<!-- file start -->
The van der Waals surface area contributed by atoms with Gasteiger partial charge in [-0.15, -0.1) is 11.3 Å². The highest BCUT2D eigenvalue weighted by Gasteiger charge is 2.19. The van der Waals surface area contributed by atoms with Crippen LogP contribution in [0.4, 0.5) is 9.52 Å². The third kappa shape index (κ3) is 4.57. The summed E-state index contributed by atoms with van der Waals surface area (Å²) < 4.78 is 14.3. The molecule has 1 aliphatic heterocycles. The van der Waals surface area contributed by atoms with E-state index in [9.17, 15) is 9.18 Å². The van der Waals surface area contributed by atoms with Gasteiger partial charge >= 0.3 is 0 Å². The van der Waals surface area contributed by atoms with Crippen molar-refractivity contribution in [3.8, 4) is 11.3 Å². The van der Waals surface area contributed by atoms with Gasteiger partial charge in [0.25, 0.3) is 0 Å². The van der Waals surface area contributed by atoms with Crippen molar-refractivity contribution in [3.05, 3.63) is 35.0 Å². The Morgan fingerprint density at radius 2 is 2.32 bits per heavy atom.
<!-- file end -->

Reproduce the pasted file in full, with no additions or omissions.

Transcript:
The van der Waals surface area contributed by atoms with Gasteiger partial charge in [-0.15, -0.1) is 11.3 Å². The highest BCUT2D eigenvalue weighted by Gasteiger charge is 2.19. The van der Waals surface area contributed by atoms with Crippen LogP contribution in [0.4, 0.5) is 9.52 Å². The third kappa shape index (κ3) is 4.57. The summed E-state index contributed by atoms with van der Waals surface area (Å²) < 4.78 is 14.3. The molecule has 1 aliphatic heterocycles. The van der Waals surface area contributed by atoms with E-state index in [9.17, 15) is 9.18 Å². The van der Waals surface area contributed by atoms with Gasteiger partial charge >= 0.3 is 0 Å². The van der Waals surface area contributed by atoms with Crippen molar-refractivity contribution in [3.8, 4) is 11.3 Å². The van der Waals surface area contributed by atoms with Gasteiger partial charge in [0.25, 0.3) is 0 Å². The van der Waals surface area contributed by atoms with Crippen molar-refractivity contribution in [3.05, 3.63) is 35.0 Å². The Morgan fingerprint density at radius 2 is 2.32 bits per heavy atom.